Clonal Expansion in COVID-19 Patients
The analysis didn't stop there. Comparing the incidence of different CDR3 sequences between healthy control individuals and COVID-19 cohorts revealed a significant increase in the frequency of multiple CDR3β sequences in COVID-19 patients. Notably, one CDR3β sequence, CASSLGQAYEQYF, stood out with statistical significance. This finding suggested the clonal expansion of T-cells bearing these specific CDR3β sequences in individuals with COVID-19.
The Discovery of CoV-TCR
Taking their investigation a step further, the study team turned their attention to a paired TCRαβ dataset identified through single-cell TCR sequencing in individuals with SARS-CoV-2 antigen exposures. Within this dataset, they identified a TCR containing the COVID-19-enriched CDR3β sequence CASSLGQAYEQYF, subsequently dubbed CoV-TCR. Surprisingly, CoV-TCR shared an identical TCRβ sequence with LC13-TCR, a previously reported TCR known to recognize an immunodominant EBV epitope (FLRGRAFGL) presented by the human leukocyte antigen (HLA)-B*08:01. LC13-TCR also displayed cross-reactivity with various other peptides, including a self-peptide (EEYLQAFTY) from the ATP Binding Cassette Subfamily D Member 3 (ABCD3) protein.
ABCD3: A Key Player
ABCD3, a peroxisomal membrane protein responsible for transporting various fatty acids, emerged as a key player in this puzzle. Intriguingly, the expression of ABCD3 was found to be significantly higher in liver tissues compared to other normal tissues, as indicated by the Human Protein Atlas. Moreover, hepatocytes, liver's primary cell type, exhibited the highest level of ABCD3 gene expression.
Through binding and cytotoxicity assays, the study team confirmed that CoV-TCR indeed recognized a self-peptide derived from ABCD3 (EEYLQAFTY) presented by HLA-B*44:05. This discovery shed light on a crucial aspect of the autoimmune-like hepatitis puzzle, albeit with a twist: CoV-TCR didn't recognize the previously reported SARS-CoV-2 antigenic peptide (TTDPSFLGRY) derived from Nonstructural protein 3 (NSP3). This divergence suggested that CoV-TCR's role might extend beyond known SARS-CoV-2 peptides.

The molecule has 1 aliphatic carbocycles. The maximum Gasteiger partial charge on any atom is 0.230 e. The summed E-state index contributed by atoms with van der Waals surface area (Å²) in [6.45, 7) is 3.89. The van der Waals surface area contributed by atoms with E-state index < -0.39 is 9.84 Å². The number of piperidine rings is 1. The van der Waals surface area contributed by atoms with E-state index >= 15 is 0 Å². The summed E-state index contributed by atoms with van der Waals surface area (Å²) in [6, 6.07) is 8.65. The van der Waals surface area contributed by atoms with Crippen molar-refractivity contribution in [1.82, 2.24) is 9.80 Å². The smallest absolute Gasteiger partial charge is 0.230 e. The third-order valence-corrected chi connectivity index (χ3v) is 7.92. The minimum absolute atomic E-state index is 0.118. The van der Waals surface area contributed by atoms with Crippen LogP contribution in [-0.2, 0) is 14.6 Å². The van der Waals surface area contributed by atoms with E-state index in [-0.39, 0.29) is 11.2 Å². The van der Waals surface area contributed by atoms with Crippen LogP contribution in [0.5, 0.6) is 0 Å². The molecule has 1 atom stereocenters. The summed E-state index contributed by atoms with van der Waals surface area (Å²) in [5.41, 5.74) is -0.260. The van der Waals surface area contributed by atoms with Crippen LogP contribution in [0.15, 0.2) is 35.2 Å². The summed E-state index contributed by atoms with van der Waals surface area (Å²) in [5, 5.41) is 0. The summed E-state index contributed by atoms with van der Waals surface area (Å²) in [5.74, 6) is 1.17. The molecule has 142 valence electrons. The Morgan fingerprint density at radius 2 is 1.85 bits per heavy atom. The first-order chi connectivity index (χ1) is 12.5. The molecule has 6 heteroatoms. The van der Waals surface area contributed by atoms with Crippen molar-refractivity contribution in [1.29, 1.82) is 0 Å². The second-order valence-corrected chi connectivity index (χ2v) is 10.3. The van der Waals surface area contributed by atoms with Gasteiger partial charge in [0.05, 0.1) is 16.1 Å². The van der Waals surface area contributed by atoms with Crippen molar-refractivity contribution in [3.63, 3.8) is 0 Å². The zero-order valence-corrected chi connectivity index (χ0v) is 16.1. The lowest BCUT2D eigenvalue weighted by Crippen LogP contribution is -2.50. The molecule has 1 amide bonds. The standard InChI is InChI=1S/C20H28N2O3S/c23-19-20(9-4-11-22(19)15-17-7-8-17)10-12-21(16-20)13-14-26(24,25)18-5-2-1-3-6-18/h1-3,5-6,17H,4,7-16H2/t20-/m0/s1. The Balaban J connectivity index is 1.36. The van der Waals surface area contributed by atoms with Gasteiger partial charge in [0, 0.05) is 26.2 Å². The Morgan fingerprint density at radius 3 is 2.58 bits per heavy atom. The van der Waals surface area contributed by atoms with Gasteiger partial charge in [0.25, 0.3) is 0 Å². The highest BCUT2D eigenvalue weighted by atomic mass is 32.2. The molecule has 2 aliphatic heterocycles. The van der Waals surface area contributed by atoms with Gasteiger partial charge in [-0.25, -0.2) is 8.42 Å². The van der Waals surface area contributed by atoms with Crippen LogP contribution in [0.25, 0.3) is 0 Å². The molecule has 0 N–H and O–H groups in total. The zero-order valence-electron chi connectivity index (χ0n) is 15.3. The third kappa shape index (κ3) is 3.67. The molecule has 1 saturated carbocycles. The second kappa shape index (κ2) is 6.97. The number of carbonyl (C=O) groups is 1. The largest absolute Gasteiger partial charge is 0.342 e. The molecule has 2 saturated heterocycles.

The EBV Connection
As the pieces of this complex puzzle fell into place, the study team also considered the possibility of EBV reactivation in COVID-19 patients as an alternative explanation for the clonal expansion of T-cell clones with the CDR3β sequence CASSLGQAYEQYF. This potential link between EBV and COVID-19-related autoimmune-like hepatitis added another layer of complexity to the investigation.
In summary, the enigma of pediatric hepatitis of unknown etiology, along with autoimmune-like hepatitis in COVID-19 patients, appears to have found a possible explanation. The discovery of cross-reactivity in clonally expanded T-cells, particularly the CoV-TCR recognizing a self-peptide derived from ABCD3, brings us closer to understanding the complex interplay between viral infections, the immune system, and autoimmune responses. While this discovery sheds light on a potential mechanism behind COVID-19-related autoimmune hepatitis, including the mysterious pediatric cases, it also underscores the need for further comprehensive research and investigation. As the world grapples with the ongoing COVID-19 pandemic, unraveling the intricacies of its impact on the human immune system remains a critical endeavor, with far-reaching implications for both treatment and prevention.
The study findings were published as a letter in the peer reviewed journal: hLife